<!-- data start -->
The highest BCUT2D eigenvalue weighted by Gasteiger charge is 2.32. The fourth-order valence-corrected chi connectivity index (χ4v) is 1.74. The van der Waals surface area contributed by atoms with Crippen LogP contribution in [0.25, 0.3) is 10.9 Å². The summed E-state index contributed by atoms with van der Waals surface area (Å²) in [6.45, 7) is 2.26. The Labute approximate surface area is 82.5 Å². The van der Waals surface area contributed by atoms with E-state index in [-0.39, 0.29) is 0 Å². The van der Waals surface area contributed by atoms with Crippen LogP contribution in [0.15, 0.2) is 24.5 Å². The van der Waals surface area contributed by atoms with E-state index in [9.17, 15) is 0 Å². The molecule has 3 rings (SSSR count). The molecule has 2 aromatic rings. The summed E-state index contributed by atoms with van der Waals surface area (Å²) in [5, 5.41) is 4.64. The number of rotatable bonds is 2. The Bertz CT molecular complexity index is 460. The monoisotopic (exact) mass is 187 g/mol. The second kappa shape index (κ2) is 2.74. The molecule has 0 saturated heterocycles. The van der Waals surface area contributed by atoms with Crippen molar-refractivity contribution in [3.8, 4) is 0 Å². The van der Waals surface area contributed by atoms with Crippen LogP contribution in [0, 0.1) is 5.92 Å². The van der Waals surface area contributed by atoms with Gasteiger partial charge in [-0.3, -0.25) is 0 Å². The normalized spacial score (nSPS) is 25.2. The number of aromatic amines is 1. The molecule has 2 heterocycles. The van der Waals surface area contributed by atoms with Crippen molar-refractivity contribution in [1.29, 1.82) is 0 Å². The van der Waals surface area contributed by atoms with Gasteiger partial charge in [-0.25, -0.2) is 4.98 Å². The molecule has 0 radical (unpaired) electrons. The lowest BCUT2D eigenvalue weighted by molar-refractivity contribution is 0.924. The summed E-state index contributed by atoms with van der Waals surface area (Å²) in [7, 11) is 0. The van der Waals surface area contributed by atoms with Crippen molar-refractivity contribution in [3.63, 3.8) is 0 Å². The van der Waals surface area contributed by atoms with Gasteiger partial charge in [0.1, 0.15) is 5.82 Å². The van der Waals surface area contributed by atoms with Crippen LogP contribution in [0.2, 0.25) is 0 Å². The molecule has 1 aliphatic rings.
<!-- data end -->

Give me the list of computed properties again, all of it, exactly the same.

The highest BCUT2D eigenvalue weighted by Gasteiger charge is 2.32. The fourth-order valence-corrected chi connectivity index (χ4v) is 1.74. The van der Waals surface area contributed by atoms with Crippen LogP contribution in [0.25, 0.3) is 10.9 Å². The summed E-state index contributed by atoms with van der Waals surface area (Å²) in [6.45, 7) is 2.26. The Labute approximate surface area is 82.5 Å². The van der Waals surface area contributed by atoms with E-state index in [-0.39, 0.29) is 0 Å². The van der Waals surface area contributed by atoms with Crippen LogP contribution in [0.15, 0.2) is 24.5 Å². The van der Waals surface area contributed by atoms with E-state index in [9.17, 15) is 0 Å². The molecule has 3 rings (SSSR count). The molecule has 2 aromatic rings. The summed E-state index contributed by atoms with van der Waals surface area (Å²) in [5, 5.41) is 4.64. The number of rotatable bonds is 2. The Bertz CT molecular complexity index is 460. The monoisotopic (exact) mass is 187 g/mol. The second kappa shape index (κ2) is 2.74. The molecule has 0 saturated heterocycles. The van der Waals surface area contributed by atoms with Crippen molar-refractivity contribution in [3.8, 4) is 0 Å². The van der Waals surface area contributed by atoms with Crippen LogP contribution in [0, 0.1) is 5.92 Å². The van der Waals surface area contributed by atoms with Gasteiger partial charge in [-0.3, -0.25) is 0 Å². The normalized spacial score (nSPS) is 25.2. The number of aromatic amines is 1. The molecule has 2 heterocycles. The van der Waals surface area contributed by atoms with Crippen molar-refractivity contribution in [1.29, 1.82) is 0 Å². The van der Waals surface area contributed by atoms with Gasteiger partial charge in [-0.25, -0.2) is 4.98 Å². The molecule has 0 radical (unpaired) electrons. The lowest BCUT2D eigenvalue weighted by molar-refractivity contribution is 0.924. The summed E-state index contributed by atoms with van der Waals surface area (Å²) in [7, 11) is 0. The van der Waals surface area contributed by atoms with Crippen molar-refractivity contribution in [3.63, 3.8) is 0 Å². The van der Waals surface area contributed by atoms with Gasteiger partial charge in [0.1, 0.15) is 5.82 Å². The van der Waals surface area contributed by atoms with Crippen LogP contribution in [0.2, 0.25) is 0 Å². The molecule has 1 aliphatic rings.